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Transcript: Mehmet Cemil Cildir The mass media has all the power and tools to generate new ideas, publish them, change them in time, refute them, get rid of the things it doesn’t want… The popular culture affects our morality and understanding of selfishness by pumping out tons of unnecessary, corrupt and destructive information via the mass media. (cc) photo by Franco Folini on Flickr Take a trip to the place where blue jeans are born in this revealing, clandestinely shot documentary from filmmaker Micha Peled, exploring the plight of South China factory workers struggling to balance Western demands with shrinking wages. Though at first 16-year-old Jasmine is excited to be working alongside her family as a thread-cutter at the Lifeng Factory in Shaxi, South China, her initial enthusiasm is soon squelched by 16-hour work days and payment that makes minimum wage look like a luxury. Pressured by Western companies to shrink their manufacturing costs to impossibly low numbers, the workers who toil away day after day in these factories are often left with little more than dreams of operating their own business when their bodies finally succumb to the damaging effects of their duties Resarch Questions In an ethical context, "selflessness" means devoid of, or untainted by, self-interest. To behave selflessly is to act without concern for any benefit to oneself. This is commonly regarded as the essence of morality, especially in mystical traditions. It is held to be the way that spiritually evolved people behave. Indeed, such behavior is sometimes taken as evidence of one's spirituality. By contrast, selfishness is commonly regarded as evidence of one's non-spirituality. Observe, first of all, that in equating unselfishness with morality, the implication is that self-interested actions are either immoral or nonmoral. That is, they are either bad or without moral significance. If, for instance, I protest paying taxes to support welfare programs of which I do not approve, then according to this code I am being selfish and therefore immoral. If I work to support myself, that is not immoral but neither is it admirable; it is ethically neutral. "Sociological orthodoxy says that consumerism is oppression; skilful marketing people have manipulated us into a state of passive victimhood, endlessly and aimlessly consuming ever-increasing amounts at the behest of an advertising industry which creates false desires in us by making us believe that to purchase an object is to purchase paradise. Studies of consumerism and what it involves - marketing, brand names, fashion, shopping, packaging, rubbish, pollution, social rivalry, the throw-away ethos and the commodification of value - therefore make mortifying reading, not least for those just home from the high street." by Thorstein Veblen (cc) photo by Metro Centric on Flickr Zombies, Malls, and the Consumerism Debate: George Romero's Dawn of the Dead The last word on Consumerism The result was most of people spends money according to their indulgence and also as you know that firms gives advertisement properly in order to increase awareness of people from the products. All of this attempt are called pop culture. "How does popular culture create a selfish society with the help of consumerism?" Resources Fight Club Results Harry wrote the book to explain how most of life’s restrictions and problems are self-imposed; and to shake people awake from the unquestioned assumptions that they make in life that cause them to blindly follow what others expect of them, rather than realizing that their lives are theirs to do with whatever they want; in most cases, other people are in no position to force their demands on them. Harry calls these unquestioned assumptions "Traps," and they are the core of the book’s three sections. The first section identifies the 14 basic Traps that Harry saw people falling into, although he acknowledges that life has many other Traps. The Unselfishness; Trap Harry’s next trap is the Unselfishness Trap, which is the belief that you should put others’ interests ahead of your own. This isn’t as callous and hedonistic as it appears at first glance, and the popular connotation of "selfishness" as being something that inherently hurts others isn’t true. Reflections on the ethics of selflessness by Nathaniel Branden The good examples are given in “Fight Club” by Chuck Palahniuk: “Advertising has us chasing cars and clothes, working jobs we hate so we can buy shit we don't need. We're the middle children of history, man. No purpose or place. We have no Great War. No Great Depression. Our great war is a spiritual war. Our great depression is our lives. We've all been raised on television to believe that one day we'd all be millionaires, and movie gods, and rock stars, but we won't. We're slowly learning that fact. And we're very, very pissed off.” "The narrator, an insurance investigator prone to depression and insomnia, finds temporary joy and distraction by attending various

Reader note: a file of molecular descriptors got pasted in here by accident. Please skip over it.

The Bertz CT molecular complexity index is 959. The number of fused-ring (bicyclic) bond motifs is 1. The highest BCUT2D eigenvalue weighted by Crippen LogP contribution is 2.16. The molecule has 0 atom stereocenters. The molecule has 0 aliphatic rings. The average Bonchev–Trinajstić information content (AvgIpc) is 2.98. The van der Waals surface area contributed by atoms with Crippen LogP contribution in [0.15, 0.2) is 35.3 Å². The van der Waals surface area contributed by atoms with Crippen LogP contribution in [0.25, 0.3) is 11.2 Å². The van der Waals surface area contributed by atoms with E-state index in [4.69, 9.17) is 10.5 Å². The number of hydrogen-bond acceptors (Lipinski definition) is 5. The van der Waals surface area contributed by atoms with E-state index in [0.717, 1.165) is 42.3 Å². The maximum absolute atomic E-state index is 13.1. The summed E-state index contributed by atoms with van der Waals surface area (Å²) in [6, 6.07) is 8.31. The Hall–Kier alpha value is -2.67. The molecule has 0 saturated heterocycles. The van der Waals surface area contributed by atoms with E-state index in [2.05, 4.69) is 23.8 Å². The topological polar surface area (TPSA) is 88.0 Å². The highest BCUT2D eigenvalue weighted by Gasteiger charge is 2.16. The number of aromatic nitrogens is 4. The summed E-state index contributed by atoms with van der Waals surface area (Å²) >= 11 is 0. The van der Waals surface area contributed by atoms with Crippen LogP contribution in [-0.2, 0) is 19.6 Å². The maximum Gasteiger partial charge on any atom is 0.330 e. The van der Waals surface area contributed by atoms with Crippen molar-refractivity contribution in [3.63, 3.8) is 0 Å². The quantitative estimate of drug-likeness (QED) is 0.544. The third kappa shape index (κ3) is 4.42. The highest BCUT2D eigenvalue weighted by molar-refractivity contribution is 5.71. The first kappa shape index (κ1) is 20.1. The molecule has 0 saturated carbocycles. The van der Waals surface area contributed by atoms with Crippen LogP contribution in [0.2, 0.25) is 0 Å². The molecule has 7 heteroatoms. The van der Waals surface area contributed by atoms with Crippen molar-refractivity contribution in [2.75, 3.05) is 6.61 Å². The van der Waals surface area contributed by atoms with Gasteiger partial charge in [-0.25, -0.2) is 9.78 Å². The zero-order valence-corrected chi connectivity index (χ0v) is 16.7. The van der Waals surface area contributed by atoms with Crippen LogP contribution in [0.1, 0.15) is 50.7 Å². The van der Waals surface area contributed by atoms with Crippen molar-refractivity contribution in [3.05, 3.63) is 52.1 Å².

Transcript: Instrumental Learning -This focuses on the consequences of wearing Burberry It will boost the self esteem of people wearing the brand -They will be seen as fashion icons and wealthy -After sales services and customer service is perceived as being excellent due to the amount of money consumers spend in store The Logo Logo of Burberry is an Equestrian Knight since 1933, which portrays “forward” The armor signifies protection of the outwear Burberry produces “Chivalry of Knighthood” reflects company’s own standard of integrity “Prorsum” = Forward in Latin, the innovation fabric & style 2. Learning 1. Fulfilled Motives Maslow Hierarchy Are we what we buy? -Burberry exploits peoples desire not only to buy benefits but also an experience -Burberry offers superior customer service in stores -High quality products -Self image 4. Social & Cultural Consumers feel a sense of pride and self-worth when wearing Burberry. Mainly related to price they pay for the items Affect ->  Behavior  -> Cognitive Burberry: Marketing Actions Burberry Brand Values Facebook- Most ‘like’ brand for 3 consecutive years Competitors- Armani, MiuMiu, Cavali, D&G Clothes give you the same status as some of the higher priced designers but Burberry is more reasonably priced. Burberry: Marketing Actions Wearing clothes is a basic need for humans, however Burberry aim to target a higher need Burberry: History >Due to the distinctive checked pattern, many counterfeit items were produced into the market >This therefore invited “low social class” people to wear the pattern and give Burberry a bad image >This resulted in a negative attitude towards the brand >Burberry started to fight back by firstly removing the checked baseball cap from sales and reducing the visibility of the pattern from its clothing. >Burberry was quickly re-launched and recovered Experiential hierarchy - emotional consumption Low involvement: repeat purchases Standard learning: involving prior information searching Classical conditioning Burberry knows what appeals to the customer, hence they portray themselves in their bespoke marketing Burberry uses British models eg. Kate Moss, Emma Watson, Rosie Huntington Repetitions effects Only works for people with enough disposable income People with a higher social class see Burberry as regular purchase as opposed to a luxury purchase Burberry Innovation -Burberry remains British -Digital luxury positioning -Globally relevant across all genders and generations -Target audience: >Mostly people aged over 25 >Professionals >High and stable incomes >And their children -Description and Positioning of Burberry -Marketing Actions used by Burberry -Psychological Principles Analysis >Fulfilled Motives >Learning >Attitude >Social & Culture aspects Intrinsic and Extrinsic Ego: Burberry is sexy and practical Memetics So if everyone at University was starting to wear Burberry scarf “I want to wear one too” Burberry 3. Attitudes “Protect. Explore. Inspire” Negative attitudes Thanks for listening Inhibitor needs: -price and counterfeit items -Price ranges of all sectors: Porsum, London, and Brit range are similar. -Prorsum: Luxury, High end -London: Heritage outerwear, work wear -Brit: Casual weekend wear Psychological Principles -Outerwear at its core -2011: named fourth-fastest growing brand globally -Burberry has won numerous awards including "Designer of the year" and "Design Brand award" in 2009 -Brand divisions: Brit, London, Prorsum Outlines Reference -Innovation in leather goods, design, material and shape particularly in the ionic check. -2012: 22% growth in non-apparel revenue -Diversity in products make Burberry one of the highest ranking brands Attitude is divided into three functions Instrumental: Burberry trench coat-good quality and weather proof Value expression: “wow, she is wearing Burberry – she must be so wealthy and classy” Knowledge: “that Burberry advertisement was really intriguing, I should check out the store” Burberry Competitive Advantage Presented by: UNI-FIED (group B) Preet Kanchan Ack Wuqiong Peng Rohan Chris art of the trench - blog Consumer Behaviour 2nd ed, Evans et al Reference group: -Information influence - Informational power e.g. adverts, blogs, magazine articles -Utilitarian influence - Reward power e.g. “what my friends think?" -Value Expression influence e.g. looking and feeling wealthy -Referent Power- Emma Watson In order to conform to the social group, people purchase Burberry to fit in. -1856: Found by Thomas Burberry (21 years old) -Aim of producing innovative functional outwear -1891: The first London shop is opened Burberry Status In order to fit in with some social groups, consumers will purchase Burberry Advertisements >Posters, Magazines >Blogs e.g. >Billboards >Television commercial e.g perfume adverts Promotions Fashion shows e.g london fashion week Social Media >facebook